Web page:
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Brace Yourselves: AI Is Here to Stay
By
Volume 43, Number 6 - November/December 2019

Lately, I’ve been encountering more and more books about AI and its impact in the public and private sectors. Works such as The Big Nine: How the Tech Titans and Their Thinking Machines Could Warp Humanity by Amy Webb, How to Speak Machine: Computational Thinking for the Rest of Us by John Maeda, and The Age of Surveillance Capitalism: The Fight for a Human Future at the New Frontier of Power by Shoshana Zuboff provide deep analyses of AI technologies in our community and the opportunities and challenges that AI presents to our world.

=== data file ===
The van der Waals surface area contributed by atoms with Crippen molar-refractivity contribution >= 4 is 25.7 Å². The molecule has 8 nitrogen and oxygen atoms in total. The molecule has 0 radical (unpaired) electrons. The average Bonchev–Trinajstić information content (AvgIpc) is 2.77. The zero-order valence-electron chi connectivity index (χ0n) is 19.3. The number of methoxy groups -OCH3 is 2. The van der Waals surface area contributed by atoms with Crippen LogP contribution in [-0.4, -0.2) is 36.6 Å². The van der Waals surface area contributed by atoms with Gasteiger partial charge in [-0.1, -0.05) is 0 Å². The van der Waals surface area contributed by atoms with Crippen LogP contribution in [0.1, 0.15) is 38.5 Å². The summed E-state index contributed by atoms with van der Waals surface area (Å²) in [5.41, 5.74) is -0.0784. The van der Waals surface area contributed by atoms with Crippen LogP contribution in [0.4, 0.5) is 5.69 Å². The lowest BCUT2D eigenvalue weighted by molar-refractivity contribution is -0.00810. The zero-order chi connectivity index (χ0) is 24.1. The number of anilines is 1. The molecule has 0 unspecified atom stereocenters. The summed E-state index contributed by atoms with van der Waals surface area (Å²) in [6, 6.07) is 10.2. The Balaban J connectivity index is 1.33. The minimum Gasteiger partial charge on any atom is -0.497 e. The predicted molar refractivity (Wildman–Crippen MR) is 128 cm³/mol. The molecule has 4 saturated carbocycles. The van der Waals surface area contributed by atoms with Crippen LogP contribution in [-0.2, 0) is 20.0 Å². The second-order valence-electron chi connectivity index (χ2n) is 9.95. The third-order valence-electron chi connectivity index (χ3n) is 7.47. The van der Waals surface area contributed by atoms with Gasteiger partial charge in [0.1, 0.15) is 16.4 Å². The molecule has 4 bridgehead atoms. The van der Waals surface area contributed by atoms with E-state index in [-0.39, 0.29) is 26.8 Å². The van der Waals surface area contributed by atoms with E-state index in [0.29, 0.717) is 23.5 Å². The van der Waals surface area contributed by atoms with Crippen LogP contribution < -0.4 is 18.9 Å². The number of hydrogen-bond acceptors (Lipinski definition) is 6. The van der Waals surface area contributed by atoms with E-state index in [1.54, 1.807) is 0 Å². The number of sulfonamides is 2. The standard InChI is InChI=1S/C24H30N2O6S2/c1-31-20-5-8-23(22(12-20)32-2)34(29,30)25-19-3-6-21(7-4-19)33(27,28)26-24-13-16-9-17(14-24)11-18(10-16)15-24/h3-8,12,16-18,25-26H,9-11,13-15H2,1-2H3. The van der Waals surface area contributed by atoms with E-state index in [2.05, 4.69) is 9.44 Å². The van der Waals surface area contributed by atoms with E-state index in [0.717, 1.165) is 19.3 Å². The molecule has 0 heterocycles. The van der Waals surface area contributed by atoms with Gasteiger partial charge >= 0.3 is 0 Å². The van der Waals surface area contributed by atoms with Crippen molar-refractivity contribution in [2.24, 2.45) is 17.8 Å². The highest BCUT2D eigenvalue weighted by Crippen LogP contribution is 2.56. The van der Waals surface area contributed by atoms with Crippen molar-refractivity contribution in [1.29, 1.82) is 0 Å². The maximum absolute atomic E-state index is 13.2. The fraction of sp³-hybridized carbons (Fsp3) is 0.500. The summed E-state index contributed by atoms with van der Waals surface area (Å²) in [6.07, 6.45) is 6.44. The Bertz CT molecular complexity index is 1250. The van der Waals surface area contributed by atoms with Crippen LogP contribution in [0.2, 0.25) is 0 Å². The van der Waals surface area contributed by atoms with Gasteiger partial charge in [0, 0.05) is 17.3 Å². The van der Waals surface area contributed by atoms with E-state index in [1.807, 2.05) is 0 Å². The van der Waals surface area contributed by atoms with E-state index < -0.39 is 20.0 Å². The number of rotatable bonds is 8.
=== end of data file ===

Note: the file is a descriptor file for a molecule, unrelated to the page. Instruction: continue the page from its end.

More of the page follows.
In addition, my email inbox has been filled with updates and reports coming from various library organizations. This year, the Association of Research Libraries (ARL) published a report on the ethics of AI and implications for research libraries (publications.arl.org/rli299). IFLA released a statement concerning the ethical developments and use of AI based on human rights. Anyone can view and comment on this document (“The Human and the Algorithm: Response to Council of Europe’s Draft Recommendation on Human Right Impacts of Algorithmic Systems”; www.ifla.org/node/92559?fbclid=IwAR0LL0YD8sJHR7tH7r6V6bMWMod8yMKzM4Dy1LW0HE_VpCgr7g1ftJlN4e0).

From ALA, Immediate Past President Loida Garcia-Febo shared several interesting examples of how libraries are integrating AI into their workflows, from discovering to accessing information, but encourages more conversations on AI (“How Libraries Are Starting to Apply Artificial Intelligence in Their Work”; americanlibrariesmagazine.org/2019/03/01/exploring-ai). More reports on this topic are expected to be released within the next year.